Marshall Stanmore Review

Marshall Stanmore Review

Some editors are enthusiastic amateur musicians in our publishing house, so it is hardly surprising that the current amplifier from the traditional manufacturer Marshall attracts covetous looks. Even if the Marshall Stanmore is an active Bluetooth speaker that is only visually reminiscent of the legendary guitar amplifiers, albeit strongly. And the sound? Read for yourself.

Once a universal stage design, the vintage look of the Marshall is now more of a looker. However, the robust, musician-resistant quality has remained, as has the secure footing. This is guaranteed by the full five kilos of weight resting on solid rubber feet. As befits a Marshall, the heavy case is wrapped in black imitation leather. The Stanmore is also available in Cream, i.e., with a cream-colored imitation leather cover.

In addition to black, the Stanmore is also available in Cream and white, and the cover is traditionally made of hard-wearing imitation leather. Full rotating dials and a massive old-school on/off switch are just as part of the control panel as modern LEDs to display the currently active source.

The golden controls on top and the distinctive Marshall lettering on the front grille are also reminiscent of the original. The said lettering even has the right bit of patina. However, this does not apply to the controls on top; as I said, this shine is beautifully golden, just as it should be.

Three controls with a full grip are responsible for volume, bass, and treble settings; two buttons are responsible for selecting the source and pairing with a Bluetooth connection. Next to it, the large toggle switch for switching on and off is unmissable, which of course, is made from solid. On the opposite side are the four red LEDs, which are modern yet without a break in style, to display the currently active source.

PROS:

  • Good sound
  • Very well equipped with Chromecast, Airplay, and Bluetooth
  • Very good operation with rotary controls

CONS:

  • Sound quality dependent on the music content

State-of-the-art

You can’t hook up to the beautiful piece is a lovely Gibson or Strato; there’s no input for that. On the other hand, Stanmore is very fond of all other sources; in other words, the latest technology is used inside. Any Bluetooth source can make contact completely wirelessly, and thanks to the support of the aptX protocol, the music even goes over the ether in the best quality.

The Stanmore has an optical digital input for another digital source, mobile or stationary. Analog sources are accepted either by the pair of cinch sockets or the mini-jack on top of the device. For example, the Stanmore comes with a stylish coiled cable with solid 3.5 mm plugs to connect the smartphone headphone output via the jack socket.

On stop

“They all have to be cranked up…” said the colleagues with knowledge of the subject, i.e., Marshall’s traditional guitar amplifiers. That meant bass, treble, and volume controls. And this is how it happened. The Marshall responds promptly to such sound challenges, promptly and loudly. No distortion can be heard as long as the playback device connected via Bluetooth or jack delivers what it should, i.e., also undistorted music, and if possible, also via aptX protocol. Of course, the guitar legend can also be steered on a balanced path, which I like better than the extreme loudness setting from before, especially for performances that encourage singing.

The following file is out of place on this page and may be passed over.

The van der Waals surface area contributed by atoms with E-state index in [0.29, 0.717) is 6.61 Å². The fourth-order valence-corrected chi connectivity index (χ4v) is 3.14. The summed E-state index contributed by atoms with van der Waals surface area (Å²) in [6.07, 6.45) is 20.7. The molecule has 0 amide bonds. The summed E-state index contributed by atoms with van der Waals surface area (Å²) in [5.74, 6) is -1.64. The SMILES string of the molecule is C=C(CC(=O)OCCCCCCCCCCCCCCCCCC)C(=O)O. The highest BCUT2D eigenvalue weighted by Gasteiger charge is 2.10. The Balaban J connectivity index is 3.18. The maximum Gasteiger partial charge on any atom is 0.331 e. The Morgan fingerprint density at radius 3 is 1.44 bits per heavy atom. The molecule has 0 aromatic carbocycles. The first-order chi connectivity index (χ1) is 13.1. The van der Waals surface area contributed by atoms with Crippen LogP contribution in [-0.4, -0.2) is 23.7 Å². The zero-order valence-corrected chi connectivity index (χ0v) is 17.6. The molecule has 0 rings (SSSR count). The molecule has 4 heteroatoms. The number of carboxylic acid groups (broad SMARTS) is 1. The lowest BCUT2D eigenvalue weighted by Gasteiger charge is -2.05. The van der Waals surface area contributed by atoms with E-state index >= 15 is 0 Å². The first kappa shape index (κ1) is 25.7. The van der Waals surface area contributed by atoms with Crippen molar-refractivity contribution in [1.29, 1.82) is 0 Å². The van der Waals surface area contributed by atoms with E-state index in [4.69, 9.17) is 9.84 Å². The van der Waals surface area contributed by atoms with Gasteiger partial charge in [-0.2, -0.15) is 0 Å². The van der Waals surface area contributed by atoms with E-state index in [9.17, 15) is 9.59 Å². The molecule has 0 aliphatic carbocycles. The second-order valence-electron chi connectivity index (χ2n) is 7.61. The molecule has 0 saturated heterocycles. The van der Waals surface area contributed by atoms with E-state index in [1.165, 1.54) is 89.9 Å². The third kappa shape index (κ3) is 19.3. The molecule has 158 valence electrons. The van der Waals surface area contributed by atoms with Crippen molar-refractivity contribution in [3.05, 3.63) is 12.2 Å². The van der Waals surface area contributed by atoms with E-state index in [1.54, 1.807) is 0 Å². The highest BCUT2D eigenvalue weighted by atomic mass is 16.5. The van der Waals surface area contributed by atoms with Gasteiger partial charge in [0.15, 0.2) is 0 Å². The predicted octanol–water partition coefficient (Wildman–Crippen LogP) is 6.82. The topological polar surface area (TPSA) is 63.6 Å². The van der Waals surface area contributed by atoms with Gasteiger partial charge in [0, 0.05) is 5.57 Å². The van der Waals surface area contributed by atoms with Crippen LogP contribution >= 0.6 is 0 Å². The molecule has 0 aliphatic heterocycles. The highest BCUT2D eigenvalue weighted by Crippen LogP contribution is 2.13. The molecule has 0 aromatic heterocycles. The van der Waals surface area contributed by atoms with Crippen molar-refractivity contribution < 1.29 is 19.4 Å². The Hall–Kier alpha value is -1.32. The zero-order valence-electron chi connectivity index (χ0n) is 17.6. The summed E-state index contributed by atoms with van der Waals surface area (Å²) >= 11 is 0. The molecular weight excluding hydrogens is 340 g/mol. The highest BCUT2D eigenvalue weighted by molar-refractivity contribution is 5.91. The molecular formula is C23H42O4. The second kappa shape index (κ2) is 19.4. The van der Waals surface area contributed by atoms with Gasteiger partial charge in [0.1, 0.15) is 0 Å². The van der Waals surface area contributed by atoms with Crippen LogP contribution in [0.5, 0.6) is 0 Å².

On the other hand, they can let it rip and easily cater for the party in the basement or the living room. The rear bass reflex opening actively supports the 13 cm woofer; a separate power amplifier also drives it. The two broadband systems on the left and right under the front covering supply the two stereo channels and, although they are both in one housing, can ensure a good basic width.

Marshall Stanmore: Chromecast, Bluetooth, AirPlay

A Bluetooth connection is almost normal for current WLAN speakers. This makes it easy to play music from any app and computer, even without Wi-Fi. As a rule, however, Bluetooth sounds worse than WLAN. The Wi-Fi-based Chromecast connection is a good compromise; it is just as universal as Bluetooth. In addition, it can be used directly with many music apps without the often-fiddly apps from the speaker manufacturers.

Chromecast-compatible apps play the music on the compatible speaker after tapping the radio icon. The most popular music apps and services, such as Spotify, Google Music, and various radio apps, are suitable for Chromecast. With Amazon Music and Apple Music, only two of the largest music services are missing.

So, it is all the more gratifying, at least for Apple users and Apple Music subscribers, that the Marshall Stanmore is one of the few current Wi-Fi boxes that can handle Apple AirPlay. With AirPlay, pieces of music can also be streamed via WLAN from the iPhone, iPad, Mac, and Windows devices with iTunes to the speaker.

Conclusion

There’s no question that Marshall’s Stanmore is a real eye-catcher in the more modern environment of mobile devices, which are largely responsible for music these days. But, thanks to its state-of-the-art inner workings, it can stand up to its smart players at any time. It can even be elicited balanced, tame tones using the tone controls, but who wants that?

Marshall Stanmore Review
Marshall Stanmore Review

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